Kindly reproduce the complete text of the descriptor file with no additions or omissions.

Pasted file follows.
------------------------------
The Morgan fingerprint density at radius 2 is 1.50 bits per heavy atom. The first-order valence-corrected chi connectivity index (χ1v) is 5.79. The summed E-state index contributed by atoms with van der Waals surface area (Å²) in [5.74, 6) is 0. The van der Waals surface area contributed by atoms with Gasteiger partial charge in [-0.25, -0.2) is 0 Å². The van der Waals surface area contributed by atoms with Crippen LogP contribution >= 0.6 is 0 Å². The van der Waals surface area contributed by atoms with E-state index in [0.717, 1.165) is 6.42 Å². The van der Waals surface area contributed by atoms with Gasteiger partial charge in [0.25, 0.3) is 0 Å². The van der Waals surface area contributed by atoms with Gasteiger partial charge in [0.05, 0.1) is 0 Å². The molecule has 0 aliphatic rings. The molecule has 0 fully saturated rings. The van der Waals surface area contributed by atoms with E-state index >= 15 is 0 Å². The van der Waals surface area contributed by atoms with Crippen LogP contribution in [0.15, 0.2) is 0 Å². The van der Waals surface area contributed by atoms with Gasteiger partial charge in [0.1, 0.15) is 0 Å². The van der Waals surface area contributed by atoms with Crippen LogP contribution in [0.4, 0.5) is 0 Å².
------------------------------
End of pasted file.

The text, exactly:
The Morgan fingerprint density at radius 2 is 1.50 bits per heavy atom. The first-order valence-corrected chi connectivity index (χ1v) is 5.79. The summed E-state index contributed by atoms with van der Waals surface area (Å²) in [5.74, 6) is 0. The van der Waals surface area contributed by atoms with Gasteiger partial charge in [-0.25, -0.2) is 0 Å². The van der Waals surface area contributed by atoms with Crippen LogP contribution >= 0.6 is 0 Å². The van der Waals surface area contributed by atoms with E-state index in [0.717, 1.165) is 6.42 Å². The van der Waals surface area contributed by atoms with Gasteiger partial charge in [0.25, 0.3) is 0 Å². The van der Waals surface area contributed by atoms with Gasteiger partial charge in [0.05, 0.1) is 0 Å². The molecule has 0 aliphatic rings. The molecule has 0 fully saturated rings. The van der Waals surface area contributed by atoms with E-state index >= 15 is 0 Å². The van der Waals surface area contributed by atoms with Crippen LogP contribution in [0.15, 0.2) is 0 Å². The van der Waals surface area contributed by atoms with Gasteiger partial charge in [0.1, 0.15) is 0 Å². The van der Waals surface area contributed by atoms with Crippen LogP contribution in [0.4, 0.5) is 0 Å².